The long-haul airline Emirates said on Thursday that it would resume its Boeing 777 flights to the United States after stopping its use of the aircraft there due to an ongoing dispute over the rollout of new 5G services in America.
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International carriers, which are heavily dependent on the wide Boeing 777 and other Boeing aircraft, canceled early flights or switched to other aircraft on Wednesday following warnings from the Federal Aviation Administration and the Chicago-based aircraft manufacturer about possible interference from the new 5G signals with radio altimeters .
The FAA approved late Wednesday that several types of aircraft could land in low visibility near 5G signals, including the Boeing 777.
Among the most affected airlines by the FAA decision were Dubai-based Emirates, a crucial east-west travel airline that only flies 777 and the double-decker Airbus A380.
Emirates said its Boeing 777 service to Chicago, Dallas Fort Worth, Miami, Newark, Orlando and Seattle would resume Friday.
Flights to Boston, Houston and San Francisco, where Emirates deployed its Airbus A380 jumbo jet, will resume Boeing 777 flights on Saturday.
Tim Clark, Emirates' president, apologized in a statement to the airline's customers for the disruption.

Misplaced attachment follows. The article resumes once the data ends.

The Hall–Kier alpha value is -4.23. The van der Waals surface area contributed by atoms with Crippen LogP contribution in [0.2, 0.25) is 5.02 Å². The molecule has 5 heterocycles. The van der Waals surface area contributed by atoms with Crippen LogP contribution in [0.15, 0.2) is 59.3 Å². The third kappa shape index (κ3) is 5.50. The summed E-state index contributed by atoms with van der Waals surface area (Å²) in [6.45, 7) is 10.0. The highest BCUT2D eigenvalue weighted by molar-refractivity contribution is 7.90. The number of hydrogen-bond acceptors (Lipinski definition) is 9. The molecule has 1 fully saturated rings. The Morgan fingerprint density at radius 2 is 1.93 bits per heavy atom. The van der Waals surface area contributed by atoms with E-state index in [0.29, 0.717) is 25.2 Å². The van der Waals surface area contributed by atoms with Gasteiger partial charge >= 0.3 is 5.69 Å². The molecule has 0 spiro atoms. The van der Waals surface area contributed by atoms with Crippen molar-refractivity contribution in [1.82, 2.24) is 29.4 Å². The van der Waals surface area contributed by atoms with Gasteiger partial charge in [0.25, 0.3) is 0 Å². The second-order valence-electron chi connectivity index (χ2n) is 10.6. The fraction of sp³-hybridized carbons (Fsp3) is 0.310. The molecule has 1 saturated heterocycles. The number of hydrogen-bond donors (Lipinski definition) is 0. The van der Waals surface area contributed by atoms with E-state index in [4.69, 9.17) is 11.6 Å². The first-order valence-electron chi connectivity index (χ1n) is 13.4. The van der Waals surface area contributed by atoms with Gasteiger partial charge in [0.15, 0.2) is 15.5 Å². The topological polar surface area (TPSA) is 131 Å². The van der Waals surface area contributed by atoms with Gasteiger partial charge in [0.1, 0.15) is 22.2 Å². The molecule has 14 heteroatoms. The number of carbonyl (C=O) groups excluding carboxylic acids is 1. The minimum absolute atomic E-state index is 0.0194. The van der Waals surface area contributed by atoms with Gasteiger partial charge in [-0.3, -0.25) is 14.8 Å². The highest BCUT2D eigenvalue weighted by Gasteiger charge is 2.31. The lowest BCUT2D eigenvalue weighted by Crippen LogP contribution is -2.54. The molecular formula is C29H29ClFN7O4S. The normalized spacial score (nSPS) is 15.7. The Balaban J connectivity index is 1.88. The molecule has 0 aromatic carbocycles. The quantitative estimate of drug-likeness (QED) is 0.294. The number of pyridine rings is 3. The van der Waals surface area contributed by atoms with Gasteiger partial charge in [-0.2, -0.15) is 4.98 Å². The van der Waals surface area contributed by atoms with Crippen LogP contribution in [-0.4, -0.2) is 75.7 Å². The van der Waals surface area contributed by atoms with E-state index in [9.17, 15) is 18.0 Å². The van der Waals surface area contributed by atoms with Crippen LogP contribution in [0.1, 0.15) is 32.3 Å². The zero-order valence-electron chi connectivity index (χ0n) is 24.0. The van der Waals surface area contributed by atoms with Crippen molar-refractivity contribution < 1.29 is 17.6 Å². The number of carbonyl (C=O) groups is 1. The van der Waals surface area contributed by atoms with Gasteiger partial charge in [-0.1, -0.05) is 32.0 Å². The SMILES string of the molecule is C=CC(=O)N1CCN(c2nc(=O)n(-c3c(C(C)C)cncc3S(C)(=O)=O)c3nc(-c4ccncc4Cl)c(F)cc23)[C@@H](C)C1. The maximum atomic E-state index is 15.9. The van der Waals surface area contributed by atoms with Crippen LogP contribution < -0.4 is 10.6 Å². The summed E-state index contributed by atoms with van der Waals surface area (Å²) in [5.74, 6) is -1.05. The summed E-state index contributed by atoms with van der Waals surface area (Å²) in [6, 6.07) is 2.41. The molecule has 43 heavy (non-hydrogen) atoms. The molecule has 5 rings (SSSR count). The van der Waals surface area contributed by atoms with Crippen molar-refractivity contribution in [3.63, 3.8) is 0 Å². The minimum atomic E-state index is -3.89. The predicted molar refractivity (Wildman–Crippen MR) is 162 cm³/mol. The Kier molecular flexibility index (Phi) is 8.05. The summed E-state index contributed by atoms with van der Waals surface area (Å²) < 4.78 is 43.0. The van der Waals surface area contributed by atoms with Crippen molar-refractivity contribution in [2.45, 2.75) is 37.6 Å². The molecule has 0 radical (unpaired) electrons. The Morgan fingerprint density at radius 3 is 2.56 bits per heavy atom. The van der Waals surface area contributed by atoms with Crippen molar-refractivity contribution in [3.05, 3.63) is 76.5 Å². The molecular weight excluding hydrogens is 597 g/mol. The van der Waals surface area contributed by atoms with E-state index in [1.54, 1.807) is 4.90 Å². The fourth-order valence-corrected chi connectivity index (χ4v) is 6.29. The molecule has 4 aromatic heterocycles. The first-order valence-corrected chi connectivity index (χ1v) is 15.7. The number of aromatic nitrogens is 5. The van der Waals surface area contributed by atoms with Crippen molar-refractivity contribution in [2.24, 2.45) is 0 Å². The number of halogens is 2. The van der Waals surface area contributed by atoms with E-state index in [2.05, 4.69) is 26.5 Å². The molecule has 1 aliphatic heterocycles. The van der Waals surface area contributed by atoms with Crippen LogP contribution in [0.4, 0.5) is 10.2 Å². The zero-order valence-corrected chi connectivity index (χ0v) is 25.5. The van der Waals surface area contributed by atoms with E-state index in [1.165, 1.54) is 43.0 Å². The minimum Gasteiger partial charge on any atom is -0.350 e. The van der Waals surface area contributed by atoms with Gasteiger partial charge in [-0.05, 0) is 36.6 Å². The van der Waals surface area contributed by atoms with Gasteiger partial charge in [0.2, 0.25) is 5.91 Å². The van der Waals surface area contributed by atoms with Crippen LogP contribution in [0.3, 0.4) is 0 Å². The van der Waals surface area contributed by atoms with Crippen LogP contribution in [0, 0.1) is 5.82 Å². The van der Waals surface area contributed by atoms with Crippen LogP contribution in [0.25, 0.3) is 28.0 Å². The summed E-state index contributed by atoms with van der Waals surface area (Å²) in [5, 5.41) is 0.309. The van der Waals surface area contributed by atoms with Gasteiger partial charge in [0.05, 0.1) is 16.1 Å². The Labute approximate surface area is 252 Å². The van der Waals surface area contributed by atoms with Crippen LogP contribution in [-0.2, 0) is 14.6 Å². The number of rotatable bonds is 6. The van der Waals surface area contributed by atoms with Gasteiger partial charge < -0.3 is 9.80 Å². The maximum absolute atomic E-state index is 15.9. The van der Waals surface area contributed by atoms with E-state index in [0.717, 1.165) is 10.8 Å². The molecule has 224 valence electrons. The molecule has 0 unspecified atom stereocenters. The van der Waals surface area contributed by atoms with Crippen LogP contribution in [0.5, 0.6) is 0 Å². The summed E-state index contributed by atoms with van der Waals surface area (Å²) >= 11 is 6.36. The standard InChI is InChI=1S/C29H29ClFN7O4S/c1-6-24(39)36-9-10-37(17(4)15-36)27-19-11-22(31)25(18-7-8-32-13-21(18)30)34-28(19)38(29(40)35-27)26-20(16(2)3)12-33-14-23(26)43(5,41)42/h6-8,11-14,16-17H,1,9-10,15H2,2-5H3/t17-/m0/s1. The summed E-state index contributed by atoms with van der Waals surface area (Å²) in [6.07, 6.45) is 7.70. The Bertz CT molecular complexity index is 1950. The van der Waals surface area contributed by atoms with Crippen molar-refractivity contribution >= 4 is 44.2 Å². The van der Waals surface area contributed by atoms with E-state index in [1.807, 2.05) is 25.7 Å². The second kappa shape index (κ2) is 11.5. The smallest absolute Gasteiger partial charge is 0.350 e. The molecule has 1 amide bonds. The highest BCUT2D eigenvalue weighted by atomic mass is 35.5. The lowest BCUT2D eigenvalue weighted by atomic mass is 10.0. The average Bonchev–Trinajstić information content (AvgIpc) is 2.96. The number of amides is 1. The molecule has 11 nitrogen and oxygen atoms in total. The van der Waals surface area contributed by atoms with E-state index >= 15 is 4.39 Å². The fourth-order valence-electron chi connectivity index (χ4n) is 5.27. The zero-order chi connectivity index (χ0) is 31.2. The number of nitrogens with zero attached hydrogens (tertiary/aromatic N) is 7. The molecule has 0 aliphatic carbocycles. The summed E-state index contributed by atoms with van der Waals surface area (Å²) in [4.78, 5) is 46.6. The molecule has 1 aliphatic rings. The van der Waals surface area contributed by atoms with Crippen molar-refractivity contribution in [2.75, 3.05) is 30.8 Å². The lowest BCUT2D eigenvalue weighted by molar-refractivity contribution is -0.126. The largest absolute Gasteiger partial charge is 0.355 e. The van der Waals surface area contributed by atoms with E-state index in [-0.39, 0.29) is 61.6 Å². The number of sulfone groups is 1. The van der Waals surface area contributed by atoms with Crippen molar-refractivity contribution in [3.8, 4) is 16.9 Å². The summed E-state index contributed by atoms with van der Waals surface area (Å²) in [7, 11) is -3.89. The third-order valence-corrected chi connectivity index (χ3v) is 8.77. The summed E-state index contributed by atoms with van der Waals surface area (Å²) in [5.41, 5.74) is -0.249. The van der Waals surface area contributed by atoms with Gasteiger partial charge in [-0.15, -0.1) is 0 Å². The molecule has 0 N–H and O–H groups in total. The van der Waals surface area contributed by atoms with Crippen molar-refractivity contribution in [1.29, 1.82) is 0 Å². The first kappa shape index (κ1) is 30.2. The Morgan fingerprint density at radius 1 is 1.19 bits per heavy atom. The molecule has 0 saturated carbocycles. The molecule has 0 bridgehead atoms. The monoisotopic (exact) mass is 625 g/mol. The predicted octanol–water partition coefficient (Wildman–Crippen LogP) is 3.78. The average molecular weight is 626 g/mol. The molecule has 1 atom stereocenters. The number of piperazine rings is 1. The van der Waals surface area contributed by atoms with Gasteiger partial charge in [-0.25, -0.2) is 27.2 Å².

"Safety will always be our top priority and we will never play on this front," Clark said. "We welcome the latest developments that will enable us to resume significant transportation connections to the United States to serve travelers and cargo ships."
He added: "But we are also very aware that this is a temporary postponement and a long-term solution would be required."
Similar 5G mobile networks have been installed in more than three dozen countries, but there are significant differences in how US networks are designed, raising concerns about potential problems for airlines.
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The Verizon and AT&T networks use a segment of the radio spectrum that is close to that used by radio altimeters, devices that measure the altitude of the aircraft above ground to help pilots land in low visibility. The Federal Communications Commission, which put a buffer between the frequencies used by 5G and altimeters, said the wireless service poses no risk to aviation.
But FAA officials saw a potential problem, and telecommunications companies agreed to delay their rollout near more than 80 airports, while the agency assesses which aircraft are safe to fly near 5G and which should have new altimeters.